The Impact of Another ICD-10 Delay


We recently asked UPAL members and practice administrators to weigh in on how the ICD-10 implementation delay will affect their practice. We got a lot of really interesting feedback that shed some light on how healthcare providers feel about another postponement (one of many, and who knows how many more to come). If you haven’t provided your point of view yet, it’s not too late. Take our quick, confidential survey here to share your thoughts and concerns. We are interested to know how this impacts all of our members. To read our original article on the subject, click here.

Were you ready?

The intended date for ICD-10 implementation was scheduled for this coming October, only a few months away. According to CMS, there were to be no more delays. October 2014 was it, and providers, coders, health plans and the rest of the healthcare industry were getting ready for that date. So were you ready? Our survey showed that 42% of you weren’t completely prepared but were confident that you would be before the deadline. While only 28% were just beginning to prepare, another 28% said you were completely ready for ICD-10. Now that we know ICD-10 will be delayed until at least October 2015, 42% of you said this won’t affect your preparation plan and you intend to stay on your current course. Another 42% of you said you will have to revise your plan, and 14% said it will depend on what insurance companies do.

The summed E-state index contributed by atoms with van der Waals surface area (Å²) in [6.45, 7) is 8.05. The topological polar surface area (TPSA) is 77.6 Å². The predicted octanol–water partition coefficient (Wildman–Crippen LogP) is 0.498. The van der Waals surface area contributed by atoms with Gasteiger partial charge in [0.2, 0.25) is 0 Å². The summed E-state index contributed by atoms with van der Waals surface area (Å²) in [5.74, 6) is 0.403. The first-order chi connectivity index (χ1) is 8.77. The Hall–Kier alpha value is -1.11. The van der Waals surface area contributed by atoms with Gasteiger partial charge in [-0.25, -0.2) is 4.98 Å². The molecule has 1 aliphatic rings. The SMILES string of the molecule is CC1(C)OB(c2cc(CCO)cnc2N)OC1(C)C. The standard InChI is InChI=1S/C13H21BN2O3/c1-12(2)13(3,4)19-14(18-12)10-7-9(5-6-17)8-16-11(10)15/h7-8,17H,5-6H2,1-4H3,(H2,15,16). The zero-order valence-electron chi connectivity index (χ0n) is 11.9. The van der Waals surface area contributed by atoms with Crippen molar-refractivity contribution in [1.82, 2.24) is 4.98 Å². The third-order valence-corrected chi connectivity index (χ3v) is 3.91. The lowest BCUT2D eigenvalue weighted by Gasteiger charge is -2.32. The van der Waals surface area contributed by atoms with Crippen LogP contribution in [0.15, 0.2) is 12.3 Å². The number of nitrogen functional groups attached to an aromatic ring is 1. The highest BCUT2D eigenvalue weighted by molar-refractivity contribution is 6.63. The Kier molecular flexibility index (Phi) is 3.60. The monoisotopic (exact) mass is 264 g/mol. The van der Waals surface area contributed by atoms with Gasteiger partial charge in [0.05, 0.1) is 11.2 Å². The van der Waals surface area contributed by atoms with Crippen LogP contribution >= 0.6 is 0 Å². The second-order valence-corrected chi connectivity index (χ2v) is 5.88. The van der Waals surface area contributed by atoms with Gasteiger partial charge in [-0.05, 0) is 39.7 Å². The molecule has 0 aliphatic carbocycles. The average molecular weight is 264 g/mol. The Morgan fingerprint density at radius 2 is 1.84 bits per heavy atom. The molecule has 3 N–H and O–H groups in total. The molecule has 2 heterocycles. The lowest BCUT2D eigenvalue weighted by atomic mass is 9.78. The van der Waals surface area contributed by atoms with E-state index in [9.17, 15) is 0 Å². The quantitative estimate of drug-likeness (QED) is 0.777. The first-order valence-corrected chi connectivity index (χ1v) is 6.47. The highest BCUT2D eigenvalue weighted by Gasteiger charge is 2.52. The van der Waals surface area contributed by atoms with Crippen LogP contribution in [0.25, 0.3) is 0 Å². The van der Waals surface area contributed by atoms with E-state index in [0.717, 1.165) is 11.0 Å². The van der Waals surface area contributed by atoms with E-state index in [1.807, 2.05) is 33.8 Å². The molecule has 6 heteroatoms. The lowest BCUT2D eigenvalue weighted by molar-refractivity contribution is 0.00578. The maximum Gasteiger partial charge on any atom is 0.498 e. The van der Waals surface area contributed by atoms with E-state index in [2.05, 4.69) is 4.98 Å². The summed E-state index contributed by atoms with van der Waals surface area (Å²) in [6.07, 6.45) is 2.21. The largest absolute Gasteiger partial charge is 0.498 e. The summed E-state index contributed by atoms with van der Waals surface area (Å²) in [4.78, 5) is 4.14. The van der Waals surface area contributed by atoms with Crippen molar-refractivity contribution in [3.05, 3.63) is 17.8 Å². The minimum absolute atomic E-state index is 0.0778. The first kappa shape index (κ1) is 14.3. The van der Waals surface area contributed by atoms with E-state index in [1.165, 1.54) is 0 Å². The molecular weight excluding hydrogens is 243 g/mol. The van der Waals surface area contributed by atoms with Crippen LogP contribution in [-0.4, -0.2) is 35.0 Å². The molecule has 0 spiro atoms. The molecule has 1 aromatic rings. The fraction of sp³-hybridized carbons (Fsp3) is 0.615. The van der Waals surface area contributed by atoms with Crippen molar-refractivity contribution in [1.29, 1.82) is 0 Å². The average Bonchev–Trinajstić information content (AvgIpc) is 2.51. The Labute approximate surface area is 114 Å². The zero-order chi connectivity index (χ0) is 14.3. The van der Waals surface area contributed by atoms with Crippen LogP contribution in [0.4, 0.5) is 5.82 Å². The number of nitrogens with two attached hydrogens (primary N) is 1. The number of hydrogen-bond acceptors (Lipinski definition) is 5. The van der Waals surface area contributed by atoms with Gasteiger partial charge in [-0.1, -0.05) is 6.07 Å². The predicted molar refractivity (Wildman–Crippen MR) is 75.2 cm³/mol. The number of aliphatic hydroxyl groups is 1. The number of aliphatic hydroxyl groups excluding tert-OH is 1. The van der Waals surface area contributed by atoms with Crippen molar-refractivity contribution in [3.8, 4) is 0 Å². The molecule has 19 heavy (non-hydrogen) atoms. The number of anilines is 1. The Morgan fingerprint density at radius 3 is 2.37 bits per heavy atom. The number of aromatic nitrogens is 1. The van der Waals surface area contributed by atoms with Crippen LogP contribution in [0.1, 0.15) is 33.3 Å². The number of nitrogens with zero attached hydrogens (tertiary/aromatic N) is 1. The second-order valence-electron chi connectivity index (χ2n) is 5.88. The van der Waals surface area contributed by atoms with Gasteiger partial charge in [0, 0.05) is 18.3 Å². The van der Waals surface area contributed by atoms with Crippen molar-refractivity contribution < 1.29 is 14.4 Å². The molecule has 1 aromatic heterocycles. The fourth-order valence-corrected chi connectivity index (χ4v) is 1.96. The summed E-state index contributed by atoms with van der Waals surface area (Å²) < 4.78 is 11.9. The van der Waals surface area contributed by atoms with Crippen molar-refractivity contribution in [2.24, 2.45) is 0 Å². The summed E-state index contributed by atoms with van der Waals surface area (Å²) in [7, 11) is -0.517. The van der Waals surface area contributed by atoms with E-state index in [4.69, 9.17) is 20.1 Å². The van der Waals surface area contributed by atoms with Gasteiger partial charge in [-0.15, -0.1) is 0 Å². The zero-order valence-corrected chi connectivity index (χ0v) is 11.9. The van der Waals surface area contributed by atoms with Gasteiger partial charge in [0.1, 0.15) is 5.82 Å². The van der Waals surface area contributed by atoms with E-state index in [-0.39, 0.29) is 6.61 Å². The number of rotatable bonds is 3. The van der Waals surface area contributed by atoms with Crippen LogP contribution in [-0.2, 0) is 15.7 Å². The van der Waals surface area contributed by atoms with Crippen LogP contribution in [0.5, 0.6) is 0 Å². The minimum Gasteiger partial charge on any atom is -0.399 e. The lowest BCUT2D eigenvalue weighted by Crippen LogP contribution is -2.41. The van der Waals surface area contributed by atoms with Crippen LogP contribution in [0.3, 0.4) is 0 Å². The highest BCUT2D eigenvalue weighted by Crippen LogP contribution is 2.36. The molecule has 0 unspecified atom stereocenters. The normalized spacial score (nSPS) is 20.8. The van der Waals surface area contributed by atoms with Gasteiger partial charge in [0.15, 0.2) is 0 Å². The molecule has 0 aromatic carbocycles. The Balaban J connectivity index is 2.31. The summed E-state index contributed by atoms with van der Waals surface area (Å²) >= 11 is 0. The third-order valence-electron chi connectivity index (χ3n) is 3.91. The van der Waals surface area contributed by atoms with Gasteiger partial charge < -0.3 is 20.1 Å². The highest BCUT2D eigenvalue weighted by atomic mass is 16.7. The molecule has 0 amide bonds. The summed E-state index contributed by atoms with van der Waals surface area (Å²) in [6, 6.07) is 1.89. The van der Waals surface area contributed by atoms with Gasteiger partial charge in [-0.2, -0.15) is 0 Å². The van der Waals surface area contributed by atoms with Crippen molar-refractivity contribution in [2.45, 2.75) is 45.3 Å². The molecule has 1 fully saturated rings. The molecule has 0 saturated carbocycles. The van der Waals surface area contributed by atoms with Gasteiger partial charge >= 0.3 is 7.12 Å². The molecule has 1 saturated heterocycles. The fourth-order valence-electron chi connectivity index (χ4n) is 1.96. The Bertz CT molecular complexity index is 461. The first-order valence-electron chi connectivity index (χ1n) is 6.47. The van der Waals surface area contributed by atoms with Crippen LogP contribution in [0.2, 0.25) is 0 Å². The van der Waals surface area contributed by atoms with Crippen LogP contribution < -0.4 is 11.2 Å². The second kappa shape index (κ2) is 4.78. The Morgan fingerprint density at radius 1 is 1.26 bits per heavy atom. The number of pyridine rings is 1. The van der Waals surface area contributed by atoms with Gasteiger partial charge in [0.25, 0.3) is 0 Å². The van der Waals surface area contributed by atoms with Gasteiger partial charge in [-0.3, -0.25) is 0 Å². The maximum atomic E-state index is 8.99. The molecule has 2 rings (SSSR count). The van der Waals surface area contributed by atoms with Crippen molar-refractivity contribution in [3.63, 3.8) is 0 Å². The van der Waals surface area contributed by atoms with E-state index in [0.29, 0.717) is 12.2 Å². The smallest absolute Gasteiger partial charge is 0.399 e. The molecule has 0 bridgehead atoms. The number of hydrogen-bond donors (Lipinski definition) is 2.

ICD-10 How Ready Chart

Sizing Up The Obstacles

It’s obvious that a big challenge faced by practices getting prepared for ICD-10 was financial cost. There were other obstacles too. More coding education, additional training for physicians on documentation, and waiting on software updates were all concerns expressed by providers and their staff. Many of you said you faced a combination of all of these challenges.

ICD-10 Obstacles Graph

The Cost of another Delay

This is the part of the survey that was particularly telling. The financial cost for some was staggering; with 14% reporting that they had already spent over $50,000 to get ready. Another 14% have spent between $10,000 and $20,000 while 71% were still under the $10,000 mark in ICD-10 preparation expenses. We learned that you and your staff were really working hard on education and training to get prepared for this year’s deadline.

30% of the practices surveyed said they had completed training, with many of those reporting that they had also completed proficiency testing. Over 70% said that they were in the process of taking ICD-10 training courses. Only time will tell how useful all that effort dedicated to education will be. One concern is that much of the information will be forgotten and there will be added costs for additional training and course refreshers later.

Countless doctors and staff were relieved to see another delay in the implementation, welcoming the additional time to update software and train staff. But many more feel that despite the cost and headaches, updating our system of diagnosis coding is a step in the right direction, one that we shouldn’t keep putting off year after year. Hopefully all of the time and money already spent by practices will not go to waste. For more interesting facts about the ICD-10 delay, see our article titled Next to Last Word (Maybe) Regarding SGR and ICD-10 Extensions.